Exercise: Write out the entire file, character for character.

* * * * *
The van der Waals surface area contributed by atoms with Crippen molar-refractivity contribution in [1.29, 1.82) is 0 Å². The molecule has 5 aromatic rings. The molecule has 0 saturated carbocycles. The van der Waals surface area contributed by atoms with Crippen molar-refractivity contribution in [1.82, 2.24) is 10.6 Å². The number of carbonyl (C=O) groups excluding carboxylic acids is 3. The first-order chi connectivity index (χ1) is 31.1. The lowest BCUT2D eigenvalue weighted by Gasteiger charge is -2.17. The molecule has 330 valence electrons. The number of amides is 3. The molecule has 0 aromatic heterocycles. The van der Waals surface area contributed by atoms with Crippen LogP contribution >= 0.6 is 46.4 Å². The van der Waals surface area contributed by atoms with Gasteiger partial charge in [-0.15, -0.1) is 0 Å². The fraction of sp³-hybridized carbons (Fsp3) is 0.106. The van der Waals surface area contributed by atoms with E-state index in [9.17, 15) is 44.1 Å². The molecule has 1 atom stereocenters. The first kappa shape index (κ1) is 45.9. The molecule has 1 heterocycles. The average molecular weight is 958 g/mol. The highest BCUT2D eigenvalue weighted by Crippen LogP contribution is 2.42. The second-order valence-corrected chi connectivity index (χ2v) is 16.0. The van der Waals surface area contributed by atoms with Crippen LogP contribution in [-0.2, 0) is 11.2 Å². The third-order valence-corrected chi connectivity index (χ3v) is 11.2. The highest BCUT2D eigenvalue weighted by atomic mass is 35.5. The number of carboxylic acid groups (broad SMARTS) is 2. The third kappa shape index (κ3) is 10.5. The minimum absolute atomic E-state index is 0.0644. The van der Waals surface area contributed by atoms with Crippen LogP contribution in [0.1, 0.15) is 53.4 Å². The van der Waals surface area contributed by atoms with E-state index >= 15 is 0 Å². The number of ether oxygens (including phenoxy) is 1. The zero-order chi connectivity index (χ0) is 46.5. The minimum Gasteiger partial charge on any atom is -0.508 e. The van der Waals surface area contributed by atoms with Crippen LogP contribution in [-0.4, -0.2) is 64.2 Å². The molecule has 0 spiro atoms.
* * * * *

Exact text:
The van der Waals surface area contributed by atoms with Crippen molar-refractivity contribution in [1.29, 1.82) is 0 Å². The molecule has 5 aromatic rings. The molecule has 0 saturated carbocycles. The van der Waals surface area contributed by atoms with Crippen molar-refractivity contribution in [1.82, 2.24) is 10.6 Å². The number of carbonyl (C=O) groups excluding carboxylic acids is 3. The first-order chi connectivity index (χ1) is 31.1. The lowest BCUT2D eigenvalue weighted by Gasteiger charge is -2.17. The molecule has 330 valence electrons. The number of amides is 3. The molecule has 0 aromatic heterocycles. The van der Waals surface area contributed by atoms with Crippen LogP contribution >= 0.6 is 46.4 Å². The van der Waals surface area contributed by atoms with Gasteiger partial charge in [-0.15, -0.1) is 0 Å². The fraction of sp³-hybridized carbons (Fsp3) is 0.106. The van der Waals surface area contributed by atoms with E-state index in [9.17, 15) is 44.1 Å². The molecule has 1 atom stereocenters. The first kappa shape index (κ1) is 45.9. The molecule has 1 heterocycles. The average molecular weight is 958 g/mol. The highest BCUT2D eigenvalue weighted by Crippen LogP contribution is 2.42. The second-order valence-corrected chi connectivity index (χ2v) is 16.0. The van der Waals surface area contributed by atoms with Crippen LogP contribution in [-0.2, 0) is 11.2 Å². The third-order valence-corrected chi connectivity index (χ3v) is 11.2. The highest BCUT2D eigenvalue weighted by atomic mass is 35.5. The number of carboxylic acid groups (broad SMARTS) is 2. The third kappa shape index (κ3) is 10.5. The minimum absolute atomic E-state index is 0.0644. The van der Waals surface area contributed by atoms with Crippen LogP contribution in [0.1, 0.15) is 53.4 Å². The van der Waals surface area contributed by atoms with E-state index >= 15 is 0 Å². The number of ether oxygens (including phenoxy) is 1. The zero-order chi connectivity index (χ0) is 46.5. The minimum Gasteiger partial charge on any atom is -0.508 e. The van der Waals surface area contributed by atoms with Crippen LogP contribution in [-0.4, -0.2) is 64.2 Å². The molecule has 0 spiro atoms.